China’s recent decision to vote for a United Nations blacklisting of the head of a known Pakistani terrorist group was only made with the goal of persuading India to embrace Beijing’s One Belt, One Road foreign investment policy, according to a recent Indian media report.
Beijing’s sudden change in position on May 1, after roughly 10 years of objection, was surprising since China is Pakistan’s closest ally and often sides with the Southeast Asian country in international affairs.
Beijing established its One Belt, One Road initiative (OBOR, also known as Belt and Road) in 2013 to build up geopolitical influence via investments across Southeast Asia, Africa, Europe, and Latin America.
Beijing wants India to embrace the idea of joining the Bangladesh-China-India-Myanmar (BCIM) corridor, an OBOR project, in exchange for China showing its support at the U.N. in early May for blacklisting Pakistani terrorist Masood Azhar, according to a May 6 article by Indian news site The Print, citing unnamed diplomatic sources.
Azhar is the head and founder of the Pakistan-based terror group Jaish-e-Mohammed (JeM), which seeks to bring the India-controlled region of Kashmir under the control of Pakistan.
Most recently, JeM claimed responsibility for a suicide car bombing in India-controlled Kashmir on Feb. 14, which resulted in the deaths of at least 40 Indian paramilitary police officers. Following the deadly attack, the United States, Britain, and France made a request before the U.N. Security Council to blacklist Azhar.
JeM was already blacklisted by the U.N. Security Council in 2001.
In mid-March, China blocked the blacklisting by being the only country out of 15 members to vote against it, according to India’s English-language daily newspaper The Economic Times. But this wasn’t the first time Beijing has blocked the committee from sanctioning Azhar. Beijing blocked previous attempts in 2009, 2016, and 2017.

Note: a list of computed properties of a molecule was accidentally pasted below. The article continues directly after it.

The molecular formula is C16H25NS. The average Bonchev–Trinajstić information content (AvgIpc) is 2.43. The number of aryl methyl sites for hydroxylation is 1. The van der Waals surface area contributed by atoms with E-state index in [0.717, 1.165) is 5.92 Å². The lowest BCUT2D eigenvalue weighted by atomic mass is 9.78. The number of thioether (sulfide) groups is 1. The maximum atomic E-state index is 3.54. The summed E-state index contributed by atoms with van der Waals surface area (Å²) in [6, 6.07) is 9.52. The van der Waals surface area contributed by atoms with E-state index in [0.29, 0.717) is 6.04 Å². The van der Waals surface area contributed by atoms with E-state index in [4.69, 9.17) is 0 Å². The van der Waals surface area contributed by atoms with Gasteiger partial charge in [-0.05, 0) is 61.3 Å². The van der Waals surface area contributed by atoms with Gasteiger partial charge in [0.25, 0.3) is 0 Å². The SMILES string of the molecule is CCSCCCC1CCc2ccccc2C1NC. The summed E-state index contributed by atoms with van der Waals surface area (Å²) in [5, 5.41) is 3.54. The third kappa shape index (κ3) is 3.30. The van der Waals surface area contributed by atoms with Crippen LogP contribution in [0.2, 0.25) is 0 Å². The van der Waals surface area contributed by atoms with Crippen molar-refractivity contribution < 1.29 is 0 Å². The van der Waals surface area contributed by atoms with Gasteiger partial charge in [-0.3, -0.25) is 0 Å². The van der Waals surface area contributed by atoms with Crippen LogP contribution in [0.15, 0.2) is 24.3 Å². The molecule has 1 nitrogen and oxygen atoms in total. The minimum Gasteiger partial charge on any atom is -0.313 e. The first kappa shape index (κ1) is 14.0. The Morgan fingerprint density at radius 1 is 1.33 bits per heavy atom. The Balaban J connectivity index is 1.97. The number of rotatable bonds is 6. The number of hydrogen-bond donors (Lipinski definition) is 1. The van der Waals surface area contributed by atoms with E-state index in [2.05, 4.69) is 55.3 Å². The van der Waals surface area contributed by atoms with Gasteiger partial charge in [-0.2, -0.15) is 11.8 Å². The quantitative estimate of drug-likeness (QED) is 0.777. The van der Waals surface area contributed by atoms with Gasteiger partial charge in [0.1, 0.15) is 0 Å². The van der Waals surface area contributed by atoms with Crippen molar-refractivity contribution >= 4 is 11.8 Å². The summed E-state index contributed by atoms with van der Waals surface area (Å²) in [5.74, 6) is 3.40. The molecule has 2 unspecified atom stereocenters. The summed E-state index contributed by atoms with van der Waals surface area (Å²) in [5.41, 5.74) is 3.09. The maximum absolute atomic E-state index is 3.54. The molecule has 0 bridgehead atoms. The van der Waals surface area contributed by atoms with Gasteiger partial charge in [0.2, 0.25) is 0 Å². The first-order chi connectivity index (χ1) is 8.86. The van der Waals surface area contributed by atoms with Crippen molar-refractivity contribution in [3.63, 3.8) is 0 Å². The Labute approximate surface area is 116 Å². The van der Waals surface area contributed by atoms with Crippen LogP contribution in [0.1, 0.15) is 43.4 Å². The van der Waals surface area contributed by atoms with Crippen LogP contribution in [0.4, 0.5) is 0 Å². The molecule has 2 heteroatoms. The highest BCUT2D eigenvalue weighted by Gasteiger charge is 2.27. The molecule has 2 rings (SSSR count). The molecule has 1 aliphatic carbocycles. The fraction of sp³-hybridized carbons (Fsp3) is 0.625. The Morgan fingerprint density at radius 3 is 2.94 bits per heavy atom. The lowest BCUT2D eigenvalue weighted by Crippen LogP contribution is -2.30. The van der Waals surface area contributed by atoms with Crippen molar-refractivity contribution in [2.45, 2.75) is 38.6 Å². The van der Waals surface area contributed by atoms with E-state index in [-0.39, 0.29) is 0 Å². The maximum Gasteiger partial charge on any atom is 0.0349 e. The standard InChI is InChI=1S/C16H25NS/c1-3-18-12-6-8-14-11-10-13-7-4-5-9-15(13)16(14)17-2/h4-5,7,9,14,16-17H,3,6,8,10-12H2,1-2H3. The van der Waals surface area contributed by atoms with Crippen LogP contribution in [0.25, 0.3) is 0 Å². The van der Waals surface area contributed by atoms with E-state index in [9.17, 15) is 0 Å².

But on May 1, China changed its mind and voted to blacklist Azhar, according to Reuters. The move subjects Azhar to an arms embargo, travel ban, and asset freeze.
A 2017 terrorism report by the U.S. Department of State called out both the Pakistani government and JeM.
“The [Pakistani] government failed to significantly limit … JeM from openly raising money, recruiting, and training in Pakistan,” the report stated.
The Print, citing anonymous sources, reported that Beijing has “intensified its lobbying in the matter” of India accepting the BCIM project since it made the U.N. decision, hoping that New Delhi could agree to it before Chinese leader Xi Jinping is scheduled to visit for a summit at the capital in July or August.
India hasn’t joined China’s OBOR, and boycotted both the 2017 and 2019 Belt and Road forum in Beijing. One of the reasons is that another OBOR corridor, the China-Pakistan Economic Corridor, runs through a part of Pakistan-occupied Kashmir, which New Delhi considers its territory.
However, India has shown interest in BCIM. According to Indian media reports, following an informal summit in China between Xi and Indian Prime Minister Narendra Modi in April 2018, the two countries agreed to move forward with BCIM. However, the project hasn’t broken ground yet.
According to China’s state-run media, the BCIM will include a 2,800-kilometer (about 1,740 miles) railway, linking Kunming, the capital of southern China’s Yunnan Province; Mandalay, a city in southern Myanmar; Bangladesh’s capital Dhaka; and Kolkata, the capital of India’s West Bengal State.
Speaking to The Print, an unnamed Indian official said that India is “not keen” to accept BCIM under Beijing’s OBOR initiative, because doing so “may compromise the country’s security arrangement in the northeastern region.”
Srikanth Kondapalli, professor of Chinese studies at Jawaharlal Nehru University in New Delhi, explained why to The Print: “India is concerned that China supports the insurgents that are present in the northeastern states and hence the BCIM is not a feasible idea.”